Gov. Mike Dunleavy signed into law House Bill 2001, the final piece of the fiscal year 2020 budget, Monday. In a 10-minute video, Dunleavy addressed the PFD and budget vetoes.
HB 2001 was passed by the Legislature Aug. 7, adding $375 million to the FY2020 operating budget, after Dunleavy’s June 28 line-item vetoes, which reduced the state budget by $444 million. Through line-item vetoes to HB 2001, Dunleavy again reduced the budget by $220 million.
“Alaskans need to understand that we can no longer afford to spend at our current rates. We can no longer afford to deplete our savings and hope for higher revenues,” Dunleavy said. “We must begin making the long-term changes to put ourselves on a path to a more sustainable future, and we can no longer pretend the problem will fix itself. It will take difficult decisions to get us to a sustainable budget, and I am prepared to make those difficult decisions.”
Dunleavy’s vetoes include $50 million in Medicaid funding, $2 million in support for public radio broadcasting, $3 million in funding for the Village Public Safety Officer Program and $5 million in funding for the Alaska Marine Highway System, among other cuts.
Notably, the governor’s vetoes eliminated $49 million in the statewide school debt reimbursement program.
The Kodiak Daily Mirror previously reported that the elimination of these funds would leave the Kodiak Island Borough with a $2.6 million budget gap. According to Borough Mayor Dan Rohrer, some of the burden will likely fall on KIB tax payers.
“It’s unfortunate that he’s choosing not to have the state live by its commitments to municipalities. The reality is that we are looking for ways to fund that through savings, but ultimately I suspect there will be a mill rate increase,” Rohrer said. “I would frankly hope that the legislature looks at overriding the veto of those funds.
Senator Gary Stevens (R-Kodiak) and Representative Louise Stutes (R-Kodiak) did not respond to a request for comment at the time of print.
Kodiak Island Borough School District Superintendent Larry LeDoux said the loss of these funds would not affect the operation of the school district. However, “it does put pressure on our assembly and our community,” LeDoux said.
“Those communities that are in organized boroughs are paying a lot for these schools already,” LeDoux said, calling the debt reimbursement program “a civic commitment that the state has made to support education.”
The KIB assembly has already begun to appropriate funds towards bridging the budget gap, but is still far from meeting the total amount.
On a regular meeting held Aug. 1, the KIB assembly voted unanimously to transfer more than $300,000 to the Debt Service Fund in order to address the school bond debt reimbursement.
The assembly was able to save money from last year’s budget and reallocate funds from the current fiscal year, Rohrer said.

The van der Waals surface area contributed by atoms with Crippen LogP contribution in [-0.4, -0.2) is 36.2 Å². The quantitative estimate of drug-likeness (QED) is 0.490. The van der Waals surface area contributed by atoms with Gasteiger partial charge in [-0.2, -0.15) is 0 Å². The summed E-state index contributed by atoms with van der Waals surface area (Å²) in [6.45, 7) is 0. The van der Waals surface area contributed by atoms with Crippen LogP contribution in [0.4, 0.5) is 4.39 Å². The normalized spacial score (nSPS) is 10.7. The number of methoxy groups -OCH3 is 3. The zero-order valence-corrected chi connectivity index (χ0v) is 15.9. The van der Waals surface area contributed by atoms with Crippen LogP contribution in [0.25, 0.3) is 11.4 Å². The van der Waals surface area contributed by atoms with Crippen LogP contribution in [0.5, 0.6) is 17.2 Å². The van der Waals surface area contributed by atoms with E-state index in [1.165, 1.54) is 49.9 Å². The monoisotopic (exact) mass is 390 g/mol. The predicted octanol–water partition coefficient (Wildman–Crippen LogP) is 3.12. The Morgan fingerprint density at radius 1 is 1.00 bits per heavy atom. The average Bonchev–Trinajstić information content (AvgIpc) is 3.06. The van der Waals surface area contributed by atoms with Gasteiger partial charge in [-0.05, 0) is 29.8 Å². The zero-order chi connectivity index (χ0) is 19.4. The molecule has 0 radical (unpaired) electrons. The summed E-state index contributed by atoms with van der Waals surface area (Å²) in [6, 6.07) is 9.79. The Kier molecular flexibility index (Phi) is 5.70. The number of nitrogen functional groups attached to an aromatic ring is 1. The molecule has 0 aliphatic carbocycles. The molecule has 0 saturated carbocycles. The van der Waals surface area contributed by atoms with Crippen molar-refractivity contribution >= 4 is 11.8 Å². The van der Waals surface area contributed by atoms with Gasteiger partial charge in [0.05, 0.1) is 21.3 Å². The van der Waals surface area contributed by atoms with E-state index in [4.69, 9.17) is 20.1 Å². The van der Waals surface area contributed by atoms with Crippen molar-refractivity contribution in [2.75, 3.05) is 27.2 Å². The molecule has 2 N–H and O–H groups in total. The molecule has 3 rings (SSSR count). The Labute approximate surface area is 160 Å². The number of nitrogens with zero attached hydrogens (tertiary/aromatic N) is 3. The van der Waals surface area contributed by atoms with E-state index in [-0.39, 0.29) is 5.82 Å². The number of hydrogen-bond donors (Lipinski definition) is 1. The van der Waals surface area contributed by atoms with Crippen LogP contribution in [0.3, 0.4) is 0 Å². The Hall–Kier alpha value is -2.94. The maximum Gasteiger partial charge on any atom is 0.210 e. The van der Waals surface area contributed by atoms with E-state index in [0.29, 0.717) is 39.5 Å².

Rohrer said in addition to the loss of the debt reimbursement funds, the governor’s veto of $30 million out of the Community Assistance Fund will likely affect Kodiak in the coming year, but noted that KIB will not know the impact of that veto for a while.
Additionally, Dunleavy vetoed almost $1 million in debt reimbursement for the Kodiak Electric Association. Rohrer said the impact will be felt by KEA directly, and not by the borough.
HB 2001 reinstated numerous programs, including $21.5 million to the Senior Benefits Program, $110 million to the University of Alaska, $3.9 million to the Alaska State Council on the Arts and $800,000 to Online with Libraries and Live Homework Help.
Dunleavy announced he would not veto the Legislature’s $1,600 dividend, despite his commitment to providing Alaskans with a full PFD.
“I and many others view this as a partial payment, not a full PFD, and we will continue to fight for a complete statutory dividend going into this fall,” Dunleavy said.
The governor noted that he hopes an additional special session in the fall will provide an avenue to secure additional funds, in order to provide Alaskans with a full statutory PFD, in the amount of $3,000.
“Now that the budget has been addressed, the full PFD will be the focus in this next special session, the sole focus. I will not let up until the remaining funds are appropriated for the full statutory PFD,” Dunleavy said.
The final FY2020 budget eliminates one third of the state budget deficit, with budget reductions amounting to $650 million. Through the initial budget vetoes announced by Dunleavy on June 28, he had hoped to reduce the state deficit by half.
“I understand that this budget approach and timing, being so late in the legislative year, caused significant angst among Alaskans,” Dunleavy said. “This was certainly not our intention. However, certain programs, programs we value, got caught in a budget discussion that went on way too long. The seriousness of the deficit, the need to begin making reforms and the length of our legislative session all contributed to the level of uncertainty we experienced the past several months. We have listened and we have learned from this past year’s budget process.”